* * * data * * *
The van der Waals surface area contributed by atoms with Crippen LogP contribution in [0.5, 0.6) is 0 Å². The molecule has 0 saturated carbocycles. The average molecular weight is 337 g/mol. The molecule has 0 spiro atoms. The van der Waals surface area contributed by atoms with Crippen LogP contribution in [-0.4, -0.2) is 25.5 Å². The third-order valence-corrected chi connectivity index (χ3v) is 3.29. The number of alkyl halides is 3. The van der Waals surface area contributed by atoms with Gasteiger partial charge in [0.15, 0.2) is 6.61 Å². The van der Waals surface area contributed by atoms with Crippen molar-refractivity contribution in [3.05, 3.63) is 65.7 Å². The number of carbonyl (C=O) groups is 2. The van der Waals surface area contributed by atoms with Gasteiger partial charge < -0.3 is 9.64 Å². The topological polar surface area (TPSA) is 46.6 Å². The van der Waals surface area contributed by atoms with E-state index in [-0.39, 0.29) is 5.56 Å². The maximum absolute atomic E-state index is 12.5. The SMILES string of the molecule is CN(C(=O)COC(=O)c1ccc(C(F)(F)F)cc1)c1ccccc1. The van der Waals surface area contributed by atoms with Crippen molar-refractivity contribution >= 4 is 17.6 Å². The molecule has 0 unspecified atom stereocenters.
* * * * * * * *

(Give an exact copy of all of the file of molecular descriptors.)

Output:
The van der Waals surface area contributed by atoms with Crippen LogP contribution in [0.5, 0.6) is 0 Å². The molecule has 0 saturated carbocycles. The average molecular weight is 337 g/mol. The molecule has 0 spiro atoms. The van der Waals surface area contributed by atoms with Crippen LogP contribution in [-0.4, -0.2) is 25.5 Å². The third-order valence-corrected chi connectivity index (χ3v) is 3.29. The number of alkyl halides is 3. The van der Waals surface area contributed by atoms with Gasteiger partial charge in [0.15, 0.2) is 6.61 Å². The van der Waals surface area contributed by atoms with Crippen molar-refractivity contribution in [3.05, 3.63) is 65.7 Å². The number of carbonyl (C=O) groups is 2. The van der Waals surface area contributed by atoms with Gasteiger partial charge < -0.3 is 9.64 Å². The topological polar surface area (TPSA) is 46.6 Å². The van der Waals surface area contributed by atoms with E-state index in [-0.39, 0.29) is 5.56 Å². The maximum absolute atomic E-state index is 12.5. The SMILES string of the molecule is CN(C(=O)COC(=O)c1ccc(C(F)(F)F)cc1)c1ccccc1. The van der Waals surface area contributed by atoms with Crippen molar-refractivity contribution >= 4 is 17.6 Å². The molecule has 0 unspecified atom stereocenters.